I told her I was more than willing because I wasn’t going to force Menolly to hide her passion for Nerissa. And so the books came out with the scenes intact, and yes I lost some readers who were disgusted by the fact that two women could love each other — even though they’d never objected to the violence in my books or the heterosexual sex scenes — but I gained more readers. And I gained the trust of my readers who felt they were represented.
So yes, apparently I was a groundbreaking author. And that just blew my mind because it seemed like what I was doing should be a no-brainer. But as I said, trad publishing has always been a dinosaur, and if it doesn’t change, it’s going to eventually crumble into the dust. I only wish that I had went indie earlier than I did. But I was afraid.
So, now, I’m back to Moonshadow Bay, back to Lyrical’s world, and to a secret project I’m looking forward to.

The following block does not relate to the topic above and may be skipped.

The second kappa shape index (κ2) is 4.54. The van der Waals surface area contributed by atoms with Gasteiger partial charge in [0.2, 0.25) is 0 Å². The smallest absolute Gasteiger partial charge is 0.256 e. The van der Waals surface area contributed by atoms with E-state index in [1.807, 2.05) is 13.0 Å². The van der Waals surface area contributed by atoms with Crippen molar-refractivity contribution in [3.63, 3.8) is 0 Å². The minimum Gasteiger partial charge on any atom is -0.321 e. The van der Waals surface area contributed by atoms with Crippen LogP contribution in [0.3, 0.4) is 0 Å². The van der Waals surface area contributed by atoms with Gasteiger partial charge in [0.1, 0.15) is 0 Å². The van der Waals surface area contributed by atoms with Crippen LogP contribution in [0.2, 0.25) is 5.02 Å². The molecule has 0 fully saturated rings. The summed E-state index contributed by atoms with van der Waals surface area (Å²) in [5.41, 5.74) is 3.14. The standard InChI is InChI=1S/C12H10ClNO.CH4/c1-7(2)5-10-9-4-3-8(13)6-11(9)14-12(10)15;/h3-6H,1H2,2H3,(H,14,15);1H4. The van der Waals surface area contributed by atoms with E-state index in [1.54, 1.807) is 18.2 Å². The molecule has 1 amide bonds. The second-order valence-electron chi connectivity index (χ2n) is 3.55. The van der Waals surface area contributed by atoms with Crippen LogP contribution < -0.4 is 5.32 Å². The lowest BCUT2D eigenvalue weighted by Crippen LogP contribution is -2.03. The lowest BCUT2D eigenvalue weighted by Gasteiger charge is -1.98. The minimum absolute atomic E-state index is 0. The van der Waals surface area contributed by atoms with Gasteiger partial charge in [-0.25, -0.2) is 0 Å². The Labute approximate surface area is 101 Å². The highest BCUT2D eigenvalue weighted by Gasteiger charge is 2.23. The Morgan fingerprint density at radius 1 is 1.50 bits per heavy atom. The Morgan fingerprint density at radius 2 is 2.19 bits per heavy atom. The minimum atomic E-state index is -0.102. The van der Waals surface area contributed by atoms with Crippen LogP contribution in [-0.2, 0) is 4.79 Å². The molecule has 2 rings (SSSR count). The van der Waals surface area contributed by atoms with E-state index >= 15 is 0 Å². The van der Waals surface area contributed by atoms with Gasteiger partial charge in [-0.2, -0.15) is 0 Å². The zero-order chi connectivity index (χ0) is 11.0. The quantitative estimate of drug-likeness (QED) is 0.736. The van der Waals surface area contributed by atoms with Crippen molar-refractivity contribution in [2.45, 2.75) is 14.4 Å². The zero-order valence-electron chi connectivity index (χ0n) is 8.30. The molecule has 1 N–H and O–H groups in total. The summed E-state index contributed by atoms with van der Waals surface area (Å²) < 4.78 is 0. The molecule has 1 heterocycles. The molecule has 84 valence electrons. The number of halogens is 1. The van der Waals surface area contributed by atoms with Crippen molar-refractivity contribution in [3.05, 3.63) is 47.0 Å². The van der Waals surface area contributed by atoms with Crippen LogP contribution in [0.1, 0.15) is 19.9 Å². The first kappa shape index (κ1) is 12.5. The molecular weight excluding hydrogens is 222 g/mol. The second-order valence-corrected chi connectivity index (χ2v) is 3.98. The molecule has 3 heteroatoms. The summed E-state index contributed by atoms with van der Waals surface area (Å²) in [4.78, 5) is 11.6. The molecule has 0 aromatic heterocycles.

I’m not sure how many books I’ll have in the Moonshadow Bay series, if they keep selling really well, I’ll write more because I enjoy January’s world to a point that I never thought I would.
I guess that’s it for now. I hope your coming year is wonderful, and I hope the new year brings some gentle relief for the world. I know I am now facing the fact that it will take me years to get over Caly and I will continue to cry over her when I think about her. It doesn’t mean that I don’t love my life and it doesn’t mean that I don’t love our kitties and then I’m not ecstatic with Ellie and Kirsi and Apple and Brighid but it does mean that a bright part of my life was extinguished too soon.
This might be a little more than you planned on hearing from me, but it’s where I’m at.